Memoirs of Lord Charles Beresford – 1866 – Valparaiso

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Lord Charles Beresford (1846-1919) was a British Admiral and Member of Parliament, he was a hero in battle and a champion of the Navy in Parliament.  Below is another installment in our series of his memoirs – taken from ‘The Memoirs of Admiral Lord Charles Beresford’ written by himself and published in 1914.

This excerpt covers his time onboard The Sutlej.

Catch-up with earlier posts in this series here.

Memoirs of Lord Charles Beresford – 1866 – Valparaiso

When we put into Valparaiso the Spanish fleet was threatening to bombard the town. Rather more than a year previously, in [1864], Spain had quarrelled with Chile, alleging that Chile had violated neutrality, and had committed other offences. In March, [1864], Spain began the diplomatic correspondence with Chile in which she demanded reparation, which was refused. Chile sent artillery and troops to Valparaiso. The Spanish admiral, Pareja, then proclaimed a blockade of the Chilian ports, and Chile declared war.

The European residents in Valparaiso, who owned an immense amount of valuable property stored in the customhouses, were terrified at the prospect of a bombardment, and petitioned Admiral Denman to prevent it. An American fleet of warships was also lying in the Bay. Among them was the Miantonomoh, the second screw ironclad that ever came through the Straits of Magellan, the first being the Spanish ironclad Numancia.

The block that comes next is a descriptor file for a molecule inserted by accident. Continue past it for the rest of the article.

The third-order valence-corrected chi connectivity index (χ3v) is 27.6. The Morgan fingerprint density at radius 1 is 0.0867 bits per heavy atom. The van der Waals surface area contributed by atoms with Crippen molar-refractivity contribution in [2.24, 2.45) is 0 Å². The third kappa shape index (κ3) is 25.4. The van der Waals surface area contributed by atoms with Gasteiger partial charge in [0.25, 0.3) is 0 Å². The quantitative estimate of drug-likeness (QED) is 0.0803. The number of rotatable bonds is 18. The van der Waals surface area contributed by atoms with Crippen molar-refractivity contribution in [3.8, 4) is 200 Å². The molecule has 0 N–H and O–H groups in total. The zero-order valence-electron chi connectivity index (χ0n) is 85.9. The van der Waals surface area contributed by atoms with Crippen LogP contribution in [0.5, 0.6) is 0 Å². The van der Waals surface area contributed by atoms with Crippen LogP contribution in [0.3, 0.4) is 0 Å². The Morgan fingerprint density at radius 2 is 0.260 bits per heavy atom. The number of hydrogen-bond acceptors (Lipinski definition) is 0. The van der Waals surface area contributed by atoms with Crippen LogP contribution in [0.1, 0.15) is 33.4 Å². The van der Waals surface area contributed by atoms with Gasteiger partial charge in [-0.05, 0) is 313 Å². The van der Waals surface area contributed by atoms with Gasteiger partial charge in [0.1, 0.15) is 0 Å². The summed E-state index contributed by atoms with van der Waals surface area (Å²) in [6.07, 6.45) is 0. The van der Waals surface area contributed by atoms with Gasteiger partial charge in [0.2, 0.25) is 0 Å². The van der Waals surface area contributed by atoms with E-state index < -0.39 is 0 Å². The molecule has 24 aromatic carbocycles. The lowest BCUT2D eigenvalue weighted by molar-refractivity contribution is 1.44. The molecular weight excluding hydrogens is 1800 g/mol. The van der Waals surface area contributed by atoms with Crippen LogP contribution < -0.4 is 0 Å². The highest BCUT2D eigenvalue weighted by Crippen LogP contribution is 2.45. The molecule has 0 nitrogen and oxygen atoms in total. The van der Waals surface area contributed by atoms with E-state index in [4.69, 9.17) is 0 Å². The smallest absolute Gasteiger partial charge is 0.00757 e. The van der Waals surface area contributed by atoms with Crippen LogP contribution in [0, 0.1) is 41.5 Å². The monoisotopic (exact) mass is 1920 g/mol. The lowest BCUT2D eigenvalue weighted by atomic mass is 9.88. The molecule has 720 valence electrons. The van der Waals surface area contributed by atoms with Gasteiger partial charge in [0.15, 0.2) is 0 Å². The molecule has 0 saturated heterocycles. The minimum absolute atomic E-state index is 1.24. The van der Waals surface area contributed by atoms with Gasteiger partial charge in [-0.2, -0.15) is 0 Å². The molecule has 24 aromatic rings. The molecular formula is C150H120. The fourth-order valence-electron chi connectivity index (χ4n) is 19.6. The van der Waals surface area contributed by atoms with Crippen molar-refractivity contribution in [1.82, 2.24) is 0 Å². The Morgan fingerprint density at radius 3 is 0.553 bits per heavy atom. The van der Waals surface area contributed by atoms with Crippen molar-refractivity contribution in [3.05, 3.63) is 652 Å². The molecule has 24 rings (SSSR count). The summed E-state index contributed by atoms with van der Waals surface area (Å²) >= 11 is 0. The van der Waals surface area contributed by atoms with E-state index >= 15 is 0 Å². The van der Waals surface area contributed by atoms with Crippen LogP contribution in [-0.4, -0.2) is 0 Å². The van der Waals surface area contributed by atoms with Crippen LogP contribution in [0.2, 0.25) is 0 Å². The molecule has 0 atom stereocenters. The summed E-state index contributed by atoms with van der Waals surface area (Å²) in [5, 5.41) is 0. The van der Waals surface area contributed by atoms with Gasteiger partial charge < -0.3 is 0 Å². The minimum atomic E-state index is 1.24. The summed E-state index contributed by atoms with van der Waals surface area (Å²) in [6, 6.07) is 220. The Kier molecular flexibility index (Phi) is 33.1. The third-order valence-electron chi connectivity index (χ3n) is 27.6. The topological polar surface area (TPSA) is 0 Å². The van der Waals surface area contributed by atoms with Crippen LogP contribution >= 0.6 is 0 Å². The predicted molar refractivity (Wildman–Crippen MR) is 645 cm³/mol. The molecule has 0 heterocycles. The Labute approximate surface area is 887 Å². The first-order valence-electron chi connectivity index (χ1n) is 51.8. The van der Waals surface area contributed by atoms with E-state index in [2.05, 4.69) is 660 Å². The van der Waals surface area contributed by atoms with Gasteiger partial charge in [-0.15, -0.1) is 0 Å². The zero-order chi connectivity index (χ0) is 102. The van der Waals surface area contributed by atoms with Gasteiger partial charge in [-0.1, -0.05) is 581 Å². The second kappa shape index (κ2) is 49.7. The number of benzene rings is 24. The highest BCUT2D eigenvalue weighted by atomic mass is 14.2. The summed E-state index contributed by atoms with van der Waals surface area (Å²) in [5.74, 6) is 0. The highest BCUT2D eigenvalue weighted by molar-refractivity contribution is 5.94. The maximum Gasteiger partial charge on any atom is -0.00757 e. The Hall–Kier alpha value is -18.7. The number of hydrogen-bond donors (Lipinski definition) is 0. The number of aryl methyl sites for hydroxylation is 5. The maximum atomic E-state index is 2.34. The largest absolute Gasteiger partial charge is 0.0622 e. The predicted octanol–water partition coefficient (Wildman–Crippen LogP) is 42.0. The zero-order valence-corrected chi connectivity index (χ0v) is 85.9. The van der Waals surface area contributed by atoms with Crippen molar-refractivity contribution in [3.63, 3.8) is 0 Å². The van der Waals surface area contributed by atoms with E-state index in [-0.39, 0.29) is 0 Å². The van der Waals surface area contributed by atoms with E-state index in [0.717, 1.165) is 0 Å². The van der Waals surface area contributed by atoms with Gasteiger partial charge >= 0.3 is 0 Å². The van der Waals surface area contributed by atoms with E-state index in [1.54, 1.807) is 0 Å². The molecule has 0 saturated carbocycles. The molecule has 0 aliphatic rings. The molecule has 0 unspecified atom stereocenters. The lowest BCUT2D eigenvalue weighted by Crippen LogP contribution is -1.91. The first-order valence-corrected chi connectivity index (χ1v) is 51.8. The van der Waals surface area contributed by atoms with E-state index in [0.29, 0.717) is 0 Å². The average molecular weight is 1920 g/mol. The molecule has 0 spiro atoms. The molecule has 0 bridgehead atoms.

When the Miantonomoh crossed the Atlantic in [1866], The Times kindly remarked that the existing British Navy was henceforth useless, and that most of its vessels “were only fit to be laid up and ‘ painted that dirty yellow which is universally adopted to mark treachery, failure, and crime.'”

The British and American admirals consulted together as to the advisability of preventing the bombardment. The prospect of a fight cheered us all; and we entered into elaborate calculations of the relative strength of the Spanish fleet and the British-American force. As a matter of fact they were about equal The Spanish admiral, Nunez, who had succeeded Pareja, visited the Sutlej and conversed with Admiral Denman. It was reported by the midshipman who was A.D.C. to the admiral that, upon his departure, the Spaniard had said: “Very well, Admiral Denman, you know your duty and I know mine.” The information raised our hopes; but at the critical moment a telegram forbidding the British admiral to take action was received from the British Minister at Santiago.

Excerpt from The Memoirs of Admiral Lord Charles Beresford written by himself and published in 1914.

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Further Reading and External Links

Lord Charles Beresford on Wikipedia

Lord Charles Beresford on The Dreadnought Project